A federal judge declared a provision in a Maryland law requiring citizens to show that they had “good and substantial reason” to receive a gun-carry permit unconstitutional.

U.S. District Court Judge Benson E. Legg said the state’s requirement infringed on the right to keep and bear arms as guaranteed by the Second Amendment.

Gun rights advocates are calling this a major victory. Many have echoed Legg’s statement as quoted in an Associated Press article, “A citizen may not be required to offer ‘good and substantial reason’ why he should be permitted to exercise his rights. The right’s existence is all the reason he needs.”

However, the Maryland attorney general has promised to file an appeal on Legg’s ruling. He also intends to request that Legg’s ruling be suspended until his appeal can be heard.

This case began in 2002 when Plaintiff Raymond Woollard received a concealed carry permit after fighting off a home intruder. However, he was denied a renewal seven years later because he could not prove that there was still a threat to him outside of his residence.

The Second Amendment foundation then filed suit on Wollard’s behalf.

Original press release issued by The Second Amendment Foundation on March 5, 2012:

A federal court ruling in Maryland, that the Second Amendment right to bear arms extends beyond the home and that citizens may not be required to offer a “good and substantial reason” for obtaining a concealed carry permit, is a huge victory, the Second Amendment Foundation said today.

Ruling in the case of Woollard v. Sheridan – a case brought by SAF in July 2010 on behalf of Maryland resident Raymond Woollard, who was denied his carry permit renewal – the U.S. District Court for Maryland ruled that “The Court finds that the right to bear arms is not limited to the home.”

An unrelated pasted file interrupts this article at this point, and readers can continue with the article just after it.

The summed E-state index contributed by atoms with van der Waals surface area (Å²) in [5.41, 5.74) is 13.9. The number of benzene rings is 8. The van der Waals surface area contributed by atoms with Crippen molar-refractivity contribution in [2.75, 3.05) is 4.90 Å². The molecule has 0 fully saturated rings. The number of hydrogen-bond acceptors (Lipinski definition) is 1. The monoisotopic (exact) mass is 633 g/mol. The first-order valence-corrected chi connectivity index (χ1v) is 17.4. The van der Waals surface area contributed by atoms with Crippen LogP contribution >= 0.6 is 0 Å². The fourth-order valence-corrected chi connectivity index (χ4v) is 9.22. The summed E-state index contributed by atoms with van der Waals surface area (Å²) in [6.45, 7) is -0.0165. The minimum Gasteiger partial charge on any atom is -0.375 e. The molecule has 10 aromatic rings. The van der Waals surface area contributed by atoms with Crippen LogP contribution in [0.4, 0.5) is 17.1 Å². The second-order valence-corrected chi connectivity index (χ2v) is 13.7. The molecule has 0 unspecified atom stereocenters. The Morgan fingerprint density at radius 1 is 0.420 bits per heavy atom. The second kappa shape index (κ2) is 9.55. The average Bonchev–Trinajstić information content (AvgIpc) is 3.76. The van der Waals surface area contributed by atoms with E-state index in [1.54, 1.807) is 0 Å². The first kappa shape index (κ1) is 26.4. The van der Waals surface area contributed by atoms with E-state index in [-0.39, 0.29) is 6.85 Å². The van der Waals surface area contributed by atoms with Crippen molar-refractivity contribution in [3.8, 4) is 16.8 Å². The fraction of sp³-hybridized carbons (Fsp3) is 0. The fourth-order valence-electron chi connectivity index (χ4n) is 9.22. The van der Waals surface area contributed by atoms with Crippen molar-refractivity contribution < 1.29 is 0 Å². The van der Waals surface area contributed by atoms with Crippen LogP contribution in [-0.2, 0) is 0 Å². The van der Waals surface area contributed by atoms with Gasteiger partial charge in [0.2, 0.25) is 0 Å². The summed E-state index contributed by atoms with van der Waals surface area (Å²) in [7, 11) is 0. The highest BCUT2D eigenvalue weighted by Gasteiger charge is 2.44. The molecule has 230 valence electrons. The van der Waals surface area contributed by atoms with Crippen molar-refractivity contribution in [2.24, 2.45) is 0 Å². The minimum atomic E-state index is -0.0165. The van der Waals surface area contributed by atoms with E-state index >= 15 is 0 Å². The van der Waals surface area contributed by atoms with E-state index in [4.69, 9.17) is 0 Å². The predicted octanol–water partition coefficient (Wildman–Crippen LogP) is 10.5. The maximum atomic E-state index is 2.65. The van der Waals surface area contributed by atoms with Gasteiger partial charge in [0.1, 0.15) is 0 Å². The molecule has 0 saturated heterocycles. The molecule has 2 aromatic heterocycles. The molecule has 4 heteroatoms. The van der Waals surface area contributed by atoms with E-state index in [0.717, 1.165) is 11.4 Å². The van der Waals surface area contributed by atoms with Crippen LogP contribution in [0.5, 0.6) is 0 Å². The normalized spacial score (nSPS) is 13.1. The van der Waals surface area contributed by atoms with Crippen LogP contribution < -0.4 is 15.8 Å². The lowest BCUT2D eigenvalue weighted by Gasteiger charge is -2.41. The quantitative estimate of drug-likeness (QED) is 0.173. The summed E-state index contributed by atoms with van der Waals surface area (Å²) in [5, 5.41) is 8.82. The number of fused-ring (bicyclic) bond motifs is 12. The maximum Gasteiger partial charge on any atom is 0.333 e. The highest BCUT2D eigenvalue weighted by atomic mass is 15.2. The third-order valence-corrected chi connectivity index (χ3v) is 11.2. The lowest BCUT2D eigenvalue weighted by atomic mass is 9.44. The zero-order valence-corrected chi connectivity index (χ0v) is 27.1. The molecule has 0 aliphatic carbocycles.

U.S. District Court Judge Benson Everett Legg noted, “In addition to self-defense, the (Second Amendment) right was also understood to allow for militia membership and hunting. To secure these rights, the Second Amendment’s protections must extend beyond the home: neither hunting nor militia training is a household activity, and ‘self-defense has to take place wherever [a] person happens to be.'”

“This is a monumentally important decision,” said SAF founder and Executive Vice President Alan M. Gottlieb. “The federal district court has carefully spelled out the obvious, that the Second Amendment does not stop at one’s doorstep, but protects us wherever we have a right to be. Once again, SAF’s attorney in this case, Alan Gura, has won an important legal victory. He was the attorney who argued the landmark Heller case, and he represented SAF in our Supreme Court victory in McDonald v. City of Chicago.”

“Equally important in Judge Legg’s ruling,” he added, “is that concealed carry statutes that are so discretionary in nature as to be arbitrary do not pass constitutional muster.”

“A citizen may not be required to offer a ‘good and substantial reason’ why he should be permitted to exercise his rights,” Judge Legg wrote. “The right’s existence is all the reason he needs.”

“Judge Legg’s ruling takes a substantial step toward restoring the Second Amendment to its rightful place in the Bill of Rights, and provides gun owners with another significant victory,” Gottlieb concluded. “SAF will continue winning back firearms freedoms one lawsuit at a time.”

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